We concluded the day with a Role Play dealing with the issue of stem cell research and ethics chaired by Dr Jean Harrington. Up stepped ‘Prudence’ the ethicist, ‘James’ a spinal cord injury patient, ‘Jane’ a pro-lifer, ‘Martin’ and ‘Helen’ biotech entrepreneurs, ‘Holly’ from EMPOWER disability support group, ‘Kay’ a coffee shop owner, ‘Grace’ Professor of Stem Cell Research, and health care professionals ‘Ann’ and ‘Cathy’ to debate whether or not a licence for a clinical trial using human embryonic stem cells to treat spinal cord injuries should be granted. Aside from the formidable acting skills from the summer school participants (if the research career doesn’t work out…), the role play demonstrated that the challenges of translational research are not confined to the labour of research, but that societal and ethical concerns have as much a role to play in moving scientific discoveries into clinical trials for patient benefit.

Summer School: Day One

Apologies for the delay in reporting from the Summer School, but here’s our round up of what happened, starting with Day One…

The slow rate at which innovations in bioscience are implemented into practice is an ongoing matter of concern for science, policy makers and funders of research. The concept of ‘Translational Research’ aims to ‘accelerate’ or ‘speed up’ the process of moving basic science discoveries into the clinic.

With this in mind, ten PhD students and early stage researchers signed up to the Challenge of Translational Research Summer School, designed to inform, challenge and provoke consideration and engagement with the social, cultural, organisational and structural issues pertaining to translational research.

The summer school opened with Professor Charles Wolfe outlining the Biomedical Research Centre’s involvement and relationship to translational research. Challenges posed by Charles included: the need to develop new business models to reinvest profit and the particular challenge of doing this within a culture not traditionally associated with revenue generation; and the cultural shift required to ensure that everyone is on board with the translational research agenda and that research is essential for an innovative NHS.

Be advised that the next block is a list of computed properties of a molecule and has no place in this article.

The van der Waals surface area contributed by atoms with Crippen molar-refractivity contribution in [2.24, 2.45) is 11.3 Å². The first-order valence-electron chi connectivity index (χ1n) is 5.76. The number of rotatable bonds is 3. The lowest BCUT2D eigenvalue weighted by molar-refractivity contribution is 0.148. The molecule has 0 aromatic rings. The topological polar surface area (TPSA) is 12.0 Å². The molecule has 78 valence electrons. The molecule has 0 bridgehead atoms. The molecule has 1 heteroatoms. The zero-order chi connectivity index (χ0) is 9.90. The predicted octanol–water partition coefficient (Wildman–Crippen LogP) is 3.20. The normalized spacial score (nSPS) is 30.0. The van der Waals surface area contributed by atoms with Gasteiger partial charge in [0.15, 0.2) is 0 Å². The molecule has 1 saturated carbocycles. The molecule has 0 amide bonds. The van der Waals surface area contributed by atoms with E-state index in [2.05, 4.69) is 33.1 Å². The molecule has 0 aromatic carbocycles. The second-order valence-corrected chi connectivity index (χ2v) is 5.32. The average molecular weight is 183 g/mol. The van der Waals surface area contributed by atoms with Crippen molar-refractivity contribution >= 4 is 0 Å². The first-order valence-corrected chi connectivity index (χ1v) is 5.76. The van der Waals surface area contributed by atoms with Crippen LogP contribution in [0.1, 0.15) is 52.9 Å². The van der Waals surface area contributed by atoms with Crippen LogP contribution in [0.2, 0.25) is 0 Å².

Next on the agenda was a stimulating tour of the MRC Centre for Transplantation led by Dr Maria Hernandez-Fuentes and her student Manohursingh Runglall. They gave a candid talk about laboratory life. As we moved around the laboratories, being introduced to the latest technology for anlaysing specimens, this raised the question, and challenge, of how technology has changed laboratory research practices.

Our laboratory visit was followed by Dr Claire Marris’ essential introduction to critical perspectives on translational research. Conceptualising translational research as  a performative discourse, rather than as a category of research, enables consideration of the concept from a number of perspectives including, but not limited to, science and technology studies, boundary objects, the sociology of expectations, and governmentality.

Dr Catherine French gave us a fascinating insight into her ethnographic research on Academic Health Science Centres. Catherine’s work focused on the challenges of bringing together large bureaucratic organisations – university and NHS partners – with the aim to ensure that breakthroughs in medical research lead to direct clinical benefits for patients.

We closed the day with an interactive session given by Joseph Harrington from the Innovation Unit. Using principles of Service Design, we explored new approaches to tackling the Antibiotic Apocalypse.

Deadline extended!

The deadline for applications to the summer school has been extended to 20.6.14!  If you have any questions please contact elizabeth.taylor@klc.ac.uk.  Completed application forms should also be sent to Elizabeth.